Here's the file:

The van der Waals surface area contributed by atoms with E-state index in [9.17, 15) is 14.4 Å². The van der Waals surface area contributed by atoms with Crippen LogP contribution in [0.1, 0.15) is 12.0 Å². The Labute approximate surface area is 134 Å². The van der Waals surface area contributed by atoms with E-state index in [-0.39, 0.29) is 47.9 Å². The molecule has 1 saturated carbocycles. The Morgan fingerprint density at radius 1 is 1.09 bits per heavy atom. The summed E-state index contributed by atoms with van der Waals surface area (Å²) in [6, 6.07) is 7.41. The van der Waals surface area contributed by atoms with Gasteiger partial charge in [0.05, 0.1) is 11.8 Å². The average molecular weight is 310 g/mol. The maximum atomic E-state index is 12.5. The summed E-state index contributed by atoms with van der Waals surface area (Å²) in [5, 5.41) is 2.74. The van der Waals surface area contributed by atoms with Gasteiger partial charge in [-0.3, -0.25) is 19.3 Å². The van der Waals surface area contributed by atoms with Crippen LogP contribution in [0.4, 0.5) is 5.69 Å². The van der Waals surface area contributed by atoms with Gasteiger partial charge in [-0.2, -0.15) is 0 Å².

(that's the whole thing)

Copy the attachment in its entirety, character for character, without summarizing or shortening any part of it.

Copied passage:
The van der Waals surface area contributed by atoms with E-state index in [9.17, 15) is 14.4 Å². The van der Waals surface area contributed by atoms with Crippen LogP contribution in [0.1, 0.15) is 12.0 Å². The Labute approximate surface area is 134 Å². The van der Waals surface area contributed by atoms with E-state index in [-0.39, 0.29) is 47.9 Å². The molecule has 1 saturated carbocycles. The Morgan fingerprint density at radius 1 is 1.09 bits per heavy atom. The summed E-state index contributed by atoms with van der Waals surface area (Å²) in [6, 6.07) is 7.41. The van der Waals surface area contributed by atoms with Gasteiger partial charge in [0.05, 0.1) is 11.8 Å². The average molecular weight is 310 g/mol. The maximum atomic E-state index is 12.5. The summed E-state index contributed by atoms with van der Waals surface area (Å²) in [5, 5.41) is 2.74. The van der Waals surface area contributed by atoms with Gasteiger partial charge in [-0.3, -0.25) is 19.3 Å². The van der Waals surface area contributed by atoms with Crippen LogP contribution in [0.4, 0.5) is 5.69 Å². The van der Waals surface area contributed by atoms with Gasteiger partial charge in [-0.2, -0.15) is 0 Å².